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Colonial Cases

Kinnaird v. Glover, Dow and Co., 1870

[bill of lading]

Kinnaird v. Glover, Dow and Co.

Supreme Court of China and Japan
18 June1870
Source: The North-China Herald, 28 July 1870




July 18th, 1870.

Before GEO. JAMIESON, Esq.

R. KINNAIRD, Master of the "Satsuma," v.  GLOVER, DOW & Co.

   This was a claim for Tls. 57.38, for balance of freight on coals from Sydney to Shanghai.

   Defendants pleaded that they received bill of lading for 571 tons and only 505 ½ were delivered; in consequence they claimed on the Captain for short delivery.

   Plaintiff, sworn, states - On the 5th Aperil, my vessel was chartered by Sydney merchants, to load a cargo of coals for Shanghai.  I was to take a cargo of not less than 500 nor more than 600 tons.  I loaded at Sydney, and the coals were put alongside by the charterers.  They were not all weighed, but shipped from different sources, and the total of 571 tons is only a guess at the quantity on board.  I could tell, from the draught of the vessel, that there were about 530 tons on board.  Mt shippers presented me with the bill of lading made out for 571 tons.  I refused to sign it for three days.  I at last did so, but added a note not to be accountable for weight.  I got a sealed letter for Glover, Dow & Co.  I am prepared to swear that all the coals taken [????] were delivered at Shanghai.

   Cross-examined - I admit that I received about 530 tons, and I delivered all that I received.  I delivered 505 tons; and account for the discrepancy by the wetness of the coals.  I only judged the weight by th4 draught of water.

   J. W. WRIGHT, for Defendants, sworn, said - The bill of lading was sent to us as consignees of the cargo.  The shippers have drawn against us for more than the value of the cargo of 505 tons; and this draft we have paid.  We regarded the bill of lading as a clear one; and sold the cargo to J. Thorne & Co., who sent a man to take delivery.  We would have a claim on the Sydney shippers for the deficit.  We are willing to allow 5 per cent loss by waste on the voyage, making 542 ½ tons.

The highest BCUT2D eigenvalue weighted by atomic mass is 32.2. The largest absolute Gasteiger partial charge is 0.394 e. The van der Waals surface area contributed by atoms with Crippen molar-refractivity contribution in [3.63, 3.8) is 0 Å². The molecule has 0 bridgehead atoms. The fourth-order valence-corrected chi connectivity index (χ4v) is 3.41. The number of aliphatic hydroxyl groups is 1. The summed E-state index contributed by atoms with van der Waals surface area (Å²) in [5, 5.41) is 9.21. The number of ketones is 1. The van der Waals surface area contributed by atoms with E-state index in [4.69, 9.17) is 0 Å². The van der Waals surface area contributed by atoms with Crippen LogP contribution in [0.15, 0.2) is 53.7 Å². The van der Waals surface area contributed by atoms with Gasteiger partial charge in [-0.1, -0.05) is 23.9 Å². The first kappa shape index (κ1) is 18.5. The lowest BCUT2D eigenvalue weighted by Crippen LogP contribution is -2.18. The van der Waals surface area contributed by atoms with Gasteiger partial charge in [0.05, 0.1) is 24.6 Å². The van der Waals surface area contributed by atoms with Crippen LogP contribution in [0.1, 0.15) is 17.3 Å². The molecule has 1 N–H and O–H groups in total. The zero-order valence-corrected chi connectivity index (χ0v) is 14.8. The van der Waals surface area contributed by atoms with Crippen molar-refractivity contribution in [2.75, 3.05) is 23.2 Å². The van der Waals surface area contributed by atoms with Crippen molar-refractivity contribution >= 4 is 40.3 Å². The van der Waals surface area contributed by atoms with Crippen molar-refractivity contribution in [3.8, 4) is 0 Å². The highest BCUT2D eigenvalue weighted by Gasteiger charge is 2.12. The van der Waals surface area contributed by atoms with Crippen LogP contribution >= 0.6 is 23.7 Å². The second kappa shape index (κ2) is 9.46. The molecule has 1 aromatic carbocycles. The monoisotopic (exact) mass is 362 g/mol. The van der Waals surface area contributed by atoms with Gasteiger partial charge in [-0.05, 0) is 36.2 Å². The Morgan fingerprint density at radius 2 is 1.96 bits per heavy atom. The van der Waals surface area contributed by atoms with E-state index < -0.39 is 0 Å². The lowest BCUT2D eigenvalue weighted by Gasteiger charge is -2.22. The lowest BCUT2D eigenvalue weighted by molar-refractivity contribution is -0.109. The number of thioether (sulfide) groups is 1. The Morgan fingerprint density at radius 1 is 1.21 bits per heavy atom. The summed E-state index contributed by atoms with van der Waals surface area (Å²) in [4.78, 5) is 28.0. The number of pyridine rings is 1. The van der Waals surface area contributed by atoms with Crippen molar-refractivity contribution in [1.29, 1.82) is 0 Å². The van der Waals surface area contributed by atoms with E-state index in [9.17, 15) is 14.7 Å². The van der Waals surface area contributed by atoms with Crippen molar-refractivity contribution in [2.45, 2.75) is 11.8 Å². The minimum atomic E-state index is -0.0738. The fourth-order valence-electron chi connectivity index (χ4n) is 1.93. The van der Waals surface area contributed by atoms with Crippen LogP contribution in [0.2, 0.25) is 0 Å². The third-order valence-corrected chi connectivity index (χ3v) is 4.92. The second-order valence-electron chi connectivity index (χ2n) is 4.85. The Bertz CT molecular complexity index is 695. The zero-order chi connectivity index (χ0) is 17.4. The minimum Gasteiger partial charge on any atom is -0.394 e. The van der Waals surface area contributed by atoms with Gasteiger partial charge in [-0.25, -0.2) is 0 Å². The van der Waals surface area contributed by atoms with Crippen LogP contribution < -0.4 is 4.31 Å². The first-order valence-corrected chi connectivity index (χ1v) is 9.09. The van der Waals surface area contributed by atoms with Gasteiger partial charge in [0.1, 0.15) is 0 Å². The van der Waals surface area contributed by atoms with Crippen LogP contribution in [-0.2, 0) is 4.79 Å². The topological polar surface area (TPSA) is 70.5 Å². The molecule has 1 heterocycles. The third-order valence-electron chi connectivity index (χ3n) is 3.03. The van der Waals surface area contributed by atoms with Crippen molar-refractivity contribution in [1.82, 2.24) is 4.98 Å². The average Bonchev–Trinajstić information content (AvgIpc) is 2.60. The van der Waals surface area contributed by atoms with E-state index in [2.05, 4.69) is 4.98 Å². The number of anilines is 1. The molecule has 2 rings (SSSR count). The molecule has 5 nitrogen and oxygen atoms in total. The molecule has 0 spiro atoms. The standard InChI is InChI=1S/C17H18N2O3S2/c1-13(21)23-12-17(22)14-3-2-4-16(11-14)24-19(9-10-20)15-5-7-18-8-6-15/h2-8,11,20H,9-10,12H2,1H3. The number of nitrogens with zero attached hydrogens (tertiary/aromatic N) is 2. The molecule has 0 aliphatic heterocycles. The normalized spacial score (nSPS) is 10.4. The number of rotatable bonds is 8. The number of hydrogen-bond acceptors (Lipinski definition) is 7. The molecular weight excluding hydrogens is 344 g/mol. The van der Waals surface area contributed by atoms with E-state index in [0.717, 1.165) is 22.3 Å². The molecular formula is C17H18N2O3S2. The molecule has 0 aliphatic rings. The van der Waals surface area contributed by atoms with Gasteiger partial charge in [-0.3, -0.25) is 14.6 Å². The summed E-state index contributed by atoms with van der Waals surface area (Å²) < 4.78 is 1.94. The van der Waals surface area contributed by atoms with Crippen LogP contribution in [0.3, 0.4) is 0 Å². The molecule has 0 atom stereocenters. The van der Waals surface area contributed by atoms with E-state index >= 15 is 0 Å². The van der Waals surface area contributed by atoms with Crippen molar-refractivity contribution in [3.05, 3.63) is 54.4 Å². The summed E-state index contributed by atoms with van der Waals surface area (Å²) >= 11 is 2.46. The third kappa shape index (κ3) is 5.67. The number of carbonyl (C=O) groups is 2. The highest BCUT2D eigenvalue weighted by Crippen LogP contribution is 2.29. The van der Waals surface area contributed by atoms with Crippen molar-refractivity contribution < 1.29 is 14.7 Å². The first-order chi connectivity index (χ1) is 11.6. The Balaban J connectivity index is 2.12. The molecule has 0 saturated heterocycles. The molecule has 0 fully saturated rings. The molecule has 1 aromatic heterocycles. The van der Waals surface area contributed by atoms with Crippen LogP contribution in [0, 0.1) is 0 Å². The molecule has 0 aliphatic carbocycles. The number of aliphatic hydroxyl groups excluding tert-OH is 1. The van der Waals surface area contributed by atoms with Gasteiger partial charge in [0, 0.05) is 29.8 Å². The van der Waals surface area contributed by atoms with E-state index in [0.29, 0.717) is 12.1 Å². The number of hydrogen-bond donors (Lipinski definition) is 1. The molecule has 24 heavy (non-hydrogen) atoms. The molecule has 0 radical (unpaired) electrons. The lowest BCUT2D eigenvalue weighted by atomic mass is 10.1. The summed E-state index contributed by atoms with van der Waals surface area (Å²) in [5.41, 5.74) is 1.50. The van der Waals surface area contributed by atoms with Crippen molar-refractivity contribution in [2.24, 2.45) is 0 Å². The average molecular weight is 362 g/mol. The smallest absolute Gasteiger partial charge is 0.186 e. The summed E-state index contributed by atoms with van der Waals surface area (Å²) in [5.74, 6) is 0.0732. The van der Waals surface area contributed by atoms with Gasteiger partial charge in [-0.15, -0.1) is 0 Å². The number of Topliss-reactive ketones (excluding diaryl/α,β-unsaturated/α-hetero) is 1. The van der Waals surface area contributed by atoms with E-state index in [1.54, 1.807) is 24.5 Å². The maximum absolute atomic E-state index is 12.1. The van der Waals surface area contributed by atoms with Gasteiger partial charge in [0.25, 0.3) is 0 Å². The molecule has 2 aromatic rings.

Judgment reserved.

   July 20.

   To-day, judgment in th4 above case was delivered by his Worship as follows:-

   I think that the Plaintiff is entitled to recover the balance of freight he here sues for.  It appears that Messrs. Glover, Dow & Co., are not the bona fide transferees for value of the bill of lading, but are simply consignees of the cargo on account of the original shippers in Sydney, and consequently they appear in Court as agents for these latter.  Now, as between th4 original shippers and the shipowner, a bill of lading is not conclusive; and evidence is admissible to show what quantity of cargo had in fact been put on board.  In this case I am satisfied that the full weight of coals put on board, after allowing for reasonable waste, has been delivered in Shanghai.  No set-off can therefore be allowed on account of short delivery, and Defendants must look to their principals in Sydney for reimbursement or any amount they may be out of pocket by the transaction. 

   It is thus not necessary, for the determination of this suit, to consider the effect of th4 clause added by the Captain to his bill of lading - "not to be accountable for any weight;" but I cannot help remarking that had the bill of lading been transferred to an innocent holder for value, so as to pass the property in the cargo, I should have been inclined to attach very little weight to that clause.  When in the body of the bill of lading a specific quantity is named, and such added clause can only be held to cover such small deficiency as is likely to arise from the nature of the cargo.  If the master does not know what cargo he has on board, he should not say he doers, and third parties cannot be made to suffer through his remissness.

   Defendants to pay costs.

Published by Centre for Comparative Law, History and Governance at Macquarie Law School